Horticultural businesses in Scotland risk going out of business unless the government takes immediate action to mitigate the impacts of raising the national living and minimum wages.
The NFU south of the border has warned that two separate increases in wages in 12 months, the first to the National Living Wage on April 1 this year, will decimate farm business profits and potentially destroy the industry.
Speaking at the union’s conference in Birmingham, horticulture and potatoes board vice chairman Ali Capper said it was vital the UK’s horticultural businesses remained competitive if they were to survive.
She said the government’s decision to raise the National Living Wage from April 1 to £7.20/hour – an increase of 50p/hour – for workers over 25 would hit the sector hard.
But coupled with an annual National Minimum Wage increase – which is usually updated every October – and the effects could be catastrophic.
“From April 1 [Britain] is the second most expensive place to pick fruit and vegetables in the EU,” she told delegates during a conference session on building better supply chains and enabling growth in horticulture.
“Labour costs can be between 35% and 60% of a horticultural business’ turnover, so it puts a significant hole in profits when we get an unexpected rise.”
Ms Capper said that since the abolition of the Seasonal Agricultural Workers Scheme, more than 70% of labourers were over the age of 25, which meant farmers were forced to pay the highest wage tier.
“There’s a missed understanding about this in government,” she said. “There seems to be a perception we only employ under 25 year-olds and it won’t be an issue.
“But with current market condition’s it’s a very difficult time for [the wage increase] to be introduced.”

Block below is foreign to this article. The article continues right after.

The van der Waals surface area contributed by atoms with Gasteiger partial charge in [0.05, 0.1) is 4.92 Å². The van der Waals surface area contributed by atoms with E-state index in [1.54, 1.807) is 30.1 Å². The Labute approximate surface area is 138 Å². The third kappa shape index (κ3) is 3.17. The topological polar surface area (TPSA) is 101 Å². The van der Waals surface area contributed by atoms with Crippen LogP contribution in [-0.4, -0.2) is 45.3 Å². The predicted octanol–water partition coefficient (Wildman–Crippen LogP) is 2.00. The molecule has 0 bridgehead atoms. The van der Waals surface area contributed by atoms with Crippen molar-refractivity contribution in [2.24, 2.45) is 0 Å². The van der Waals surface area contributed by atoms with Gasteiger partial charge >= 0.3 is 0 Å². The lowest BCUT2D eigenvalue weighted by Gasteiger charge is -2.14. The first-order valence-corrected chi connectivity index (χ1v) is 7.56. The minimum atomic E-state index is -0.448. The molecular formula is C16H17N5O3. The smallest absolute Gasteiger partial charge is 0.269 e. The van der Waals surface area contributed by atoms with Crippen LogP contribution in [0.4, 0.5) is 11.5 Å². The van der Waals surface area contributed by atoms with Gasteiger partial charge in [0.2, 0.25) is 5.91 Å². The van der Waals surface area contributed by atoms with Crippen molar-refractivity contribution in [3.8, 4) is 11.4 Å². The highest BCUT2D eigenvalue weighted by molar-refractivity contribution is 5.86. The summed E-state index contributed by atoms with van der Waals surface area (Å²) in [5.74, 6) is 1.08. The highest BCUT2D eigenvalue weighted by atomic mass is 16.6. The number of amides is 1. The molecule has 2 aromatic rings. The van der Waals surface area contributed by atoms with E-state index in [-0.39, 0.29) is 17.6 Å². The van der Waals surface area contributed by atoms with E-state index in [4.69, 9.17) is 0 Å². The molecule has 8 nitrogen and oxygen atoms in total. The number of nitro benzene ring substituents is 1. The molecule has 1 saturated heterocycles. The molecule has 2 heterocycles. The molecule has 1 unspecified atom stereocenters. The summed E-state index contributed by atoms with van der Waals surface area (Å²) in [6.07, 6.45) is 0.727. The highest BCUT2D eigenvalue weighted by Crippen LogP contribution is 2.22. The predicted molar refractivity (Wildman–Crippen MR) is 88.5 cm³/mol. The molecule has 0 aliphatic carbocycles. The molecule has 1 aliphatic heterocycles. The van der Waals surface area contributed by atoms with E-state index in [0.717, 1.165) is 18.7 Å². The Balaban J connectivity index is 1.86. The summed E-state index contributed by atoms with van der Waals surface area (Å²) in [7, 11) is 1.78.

Ms Capper said that horticultural businesses were making significant efforts to be more efficient, but as many crops had to be hand-picked, producers were left with no option than to somehow find ways to pay a significantly increased wages bill.
Ms Capper said there was no silver bullet to fix the situation, but said it was vital the government acted now to ease a potentially catastrophic situation.
“The most important thing is an exemption on employers’ National Insurance contributions for all seasonal workers,” she said.
“We are also lobbying for a student worker scheme for agricultural students all over the world. It would take the age profile of agricultural workers back to a more sensible level, but also bring innovation and new ways of thinking to the industry.”
Ms Capper said the union was also asking the government to consider ending automatic pension enrolments for seasonal workers, and to align the timings of living wage and minimum wage increases.
“It’s madness to have two increases in one year,” she added. “The government needs to act quickly if we’re going to avoid people going out of business.”